It was a Steam sale for a Geometry Wars-inspired top-down racing and combat game, called Super Laser Racers, that breathed life back into him. New Star Soccer had never found a way onto Steam - "I don't think [Valve] are really into sports games at all" - but Super Laser Racers had, and Valve wanted to include it in an indie bundle. "And in a week it made £14,000, which wiped the debts clear."

"Normally you see these events and the winner would get up and kiss their partner and their friends and shake their hands. I just went straight for the stage. I had tunnel vision: 'I've got to get this over and done with.'"

Super Laser Racers provided a much-needed boost.

His wife temporarily back on side, he embarked on Sensational World Soccer, New Star Tennis and New Star Soccer 5, fingers and toes crossed. "Tennis was a flop," he says with casual dismissal. "Sensational World Soccer was nothing special." All of a sudden he was back to scraping £1000 a month - from all his games combined. But all it took was one hit, one New Star Soccer 5-shaped burst... In August 2011 he bit his lip, hoped for the best, but the encouraging start fell away with each passing month. He was defeated, the dream nearly over. "That was the point where I thought I'd try a mobile version."


He launched it simultaneously on the App Store, Google Play and Kongregate in March 2012. "The first day," he remembers, "it made something like £300-400." He was elated - that was a great start. "I didn't expect it to go up." But up and up it rose, climbing the Kongrekate chart to 1 million plays, 2 million plays... "Bloody hell!" he was thinking. "So many people are playing this game." And the popularity was feeding, via a link, into the App Store sales, which were rumbling like an angry volcano. "Holy s***!" was his reaction this time, because in two weeks the iOS version had clocked up about £15,000.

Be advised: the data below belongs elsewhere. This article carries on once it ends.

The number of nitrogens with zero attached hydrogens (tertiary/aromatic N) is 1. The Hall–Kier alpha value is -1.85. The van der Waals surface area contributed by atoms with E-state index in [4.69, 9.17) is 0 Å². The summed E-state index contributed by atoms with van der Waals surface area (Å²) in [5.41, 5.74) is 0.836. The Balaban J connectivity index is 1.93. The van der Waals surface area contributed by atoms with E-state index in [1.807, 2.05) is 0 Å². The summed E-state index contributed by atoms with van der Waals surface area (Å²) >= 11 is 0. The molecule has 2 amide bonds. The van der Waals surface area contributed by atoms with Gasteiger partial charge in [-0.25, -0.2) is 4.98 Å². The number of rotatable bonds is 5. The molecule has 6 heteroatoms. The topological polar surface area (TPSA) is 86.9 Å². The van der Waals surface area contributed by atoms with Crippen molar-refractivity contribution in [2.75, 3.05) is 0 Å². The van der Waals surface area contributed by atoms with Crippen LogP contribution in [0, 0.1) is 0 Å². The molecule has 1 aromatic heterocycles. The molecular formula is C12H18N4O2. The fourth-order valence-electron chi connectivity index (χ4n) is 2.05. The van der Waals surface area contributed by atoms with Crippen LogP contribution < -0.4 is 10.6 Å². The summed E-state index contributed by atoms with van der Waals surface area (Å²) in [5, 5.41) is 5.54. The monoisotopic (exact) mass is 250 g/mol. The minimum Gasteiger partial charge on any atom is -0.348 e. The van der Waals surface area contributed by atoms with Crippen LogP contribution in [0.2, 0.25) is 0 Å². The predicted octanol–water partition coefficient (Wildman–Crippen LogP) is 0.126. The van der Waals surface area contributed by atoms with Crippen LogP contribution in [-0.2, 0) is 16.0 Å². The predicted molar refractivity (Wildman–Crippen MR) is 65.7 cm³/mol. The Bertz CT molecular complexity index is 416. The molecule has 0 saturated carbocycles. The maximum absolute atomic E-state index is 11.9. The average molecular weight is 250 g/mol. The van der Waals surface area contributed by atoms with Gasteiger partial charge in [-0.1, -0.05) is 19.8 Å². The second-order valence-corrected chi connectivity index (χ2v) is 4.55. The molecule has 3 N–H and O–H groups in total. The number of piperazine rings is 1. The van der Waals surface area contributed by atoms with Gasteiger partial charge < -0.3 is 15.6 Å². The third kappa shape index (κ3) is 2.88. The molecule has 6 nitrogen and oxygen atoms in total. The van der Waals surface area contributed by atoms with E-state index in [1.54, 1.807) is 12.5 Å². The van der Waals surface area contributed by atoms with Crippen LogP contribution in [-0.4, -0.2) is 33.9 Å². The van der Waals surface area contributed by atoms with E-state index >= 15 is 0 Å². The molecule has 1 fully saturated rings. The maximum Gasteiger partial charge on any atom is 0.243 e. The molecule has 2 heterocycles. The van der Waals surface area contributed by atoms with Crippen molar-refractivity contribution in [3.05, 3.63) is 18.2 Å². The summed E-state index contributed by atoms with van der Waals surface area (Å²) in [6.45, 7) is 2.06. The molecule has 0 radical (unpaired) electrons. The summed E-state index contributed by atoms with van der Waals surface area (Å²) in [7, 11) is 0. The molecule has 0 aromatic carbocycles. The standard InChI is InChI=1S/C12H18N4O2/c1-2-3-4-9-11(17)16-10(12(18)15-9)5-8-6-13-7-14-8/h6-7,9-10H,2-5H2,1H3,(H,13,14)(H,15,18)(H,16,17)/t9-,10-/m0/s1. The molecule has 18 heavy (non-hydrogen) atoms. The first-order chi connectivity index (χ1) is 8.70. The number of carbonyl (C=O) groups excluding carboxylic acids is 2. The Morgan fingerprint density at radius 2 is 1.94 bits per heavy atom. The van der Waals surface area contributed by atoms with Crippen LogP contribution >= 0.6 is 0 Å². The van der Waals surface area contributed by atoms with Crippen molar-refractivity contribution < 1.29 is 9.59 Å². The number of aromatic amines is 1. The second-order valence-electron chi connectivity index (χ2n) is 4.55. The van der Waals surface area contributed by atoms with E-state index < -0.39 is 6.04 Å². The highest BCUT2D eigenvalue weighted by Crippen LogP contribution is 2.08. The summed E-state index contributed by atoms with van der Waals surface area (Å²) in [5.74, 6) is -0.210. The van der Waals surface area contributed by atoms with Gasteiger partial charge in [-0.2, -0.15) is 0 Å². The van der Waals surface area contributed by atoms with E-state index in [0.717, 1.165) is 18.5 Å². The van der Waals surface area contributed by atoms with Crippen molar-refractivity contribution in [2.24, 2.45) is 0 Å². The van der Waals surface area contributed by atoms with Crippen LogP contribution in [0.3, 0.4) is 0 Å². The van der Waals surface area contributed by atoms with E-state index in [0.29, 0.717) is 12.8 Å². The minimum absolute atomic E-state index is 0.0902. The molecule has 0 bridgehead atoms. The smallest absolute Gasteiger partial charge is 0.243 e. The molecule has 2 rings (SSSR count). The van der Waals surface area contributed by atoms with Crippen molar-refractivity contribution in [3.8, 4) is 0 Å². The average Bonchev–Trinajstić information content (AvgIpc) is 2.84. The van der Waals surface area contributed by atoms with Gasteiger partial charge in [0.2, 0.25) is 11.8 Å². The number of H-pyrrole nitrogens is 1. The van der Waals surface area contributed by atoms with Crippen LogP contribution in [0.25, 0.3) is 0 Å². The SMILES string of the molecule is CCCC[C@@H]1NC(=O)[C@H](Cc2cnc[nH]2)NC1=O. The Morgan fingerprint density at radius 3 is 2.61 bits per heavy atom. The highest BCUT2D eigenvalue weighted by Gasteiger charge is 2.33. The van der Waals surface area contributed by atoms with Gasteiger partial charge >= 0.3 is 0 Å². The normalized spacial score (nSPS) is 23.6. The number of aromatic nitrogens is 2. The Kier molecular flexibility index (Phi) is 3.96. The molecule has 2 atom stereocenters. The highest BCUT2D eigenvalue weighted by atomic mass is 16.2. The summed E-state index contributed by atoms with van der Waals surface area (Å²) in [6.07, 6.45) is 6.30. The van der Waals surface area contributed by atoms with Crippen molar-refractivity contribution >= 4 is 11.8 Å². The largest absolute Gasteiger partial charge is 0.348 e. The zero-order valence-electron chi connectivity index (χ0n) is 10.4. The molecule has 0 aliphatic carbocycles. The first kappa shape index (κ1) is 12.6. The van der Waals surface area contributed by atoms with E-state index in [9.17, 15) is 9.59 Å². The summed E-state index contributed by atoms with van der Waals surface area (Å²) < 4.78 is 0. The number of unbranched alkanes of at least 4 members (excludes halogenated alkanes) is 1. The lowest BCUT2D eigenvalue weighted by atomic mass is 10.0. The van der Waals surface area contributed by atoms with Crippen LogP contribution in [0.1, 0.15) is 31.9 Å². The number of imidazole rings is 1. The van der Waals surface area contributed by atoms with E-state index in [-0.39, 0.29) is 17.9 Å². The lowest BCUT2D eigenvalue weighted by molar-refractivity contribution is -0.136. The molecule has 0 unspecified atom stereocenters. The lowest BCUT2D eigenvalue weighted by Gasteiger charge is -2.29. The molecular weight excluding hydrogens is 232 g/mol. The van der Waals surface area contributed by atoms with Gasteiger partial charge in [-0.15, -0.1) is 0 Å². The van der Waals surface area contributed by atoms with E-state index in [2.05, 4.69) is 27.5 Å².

"It was surreal." He, his wife, didn't want to believe, didn't want to come crashing down again, so they gawped at the ever-growing numbers, almost not daring to look away. "I still felt like that was a fantastic start but," he says, "like all the other games, month two would be two-thirds of that, month three would drop down, and down, and down. But it just didn't - it kept creeping up."

Sales spiked again in tandem with an update, and then they blew the roof when huge British tabloid The Sun crowned New Star Soccer its App of the Week. "Next thing you know, bang, it's top 10 UK chart [grossing], and the numbers at this point are just unbelievable." New Star Soccer 3 peaked at £7000 in a month; New Star Soccer mobile peaked at £7000 in one day. "You can't quite believe it's happening." It was finally safe to dream of a new life, a new home, a new future, with their - at the time - new born son.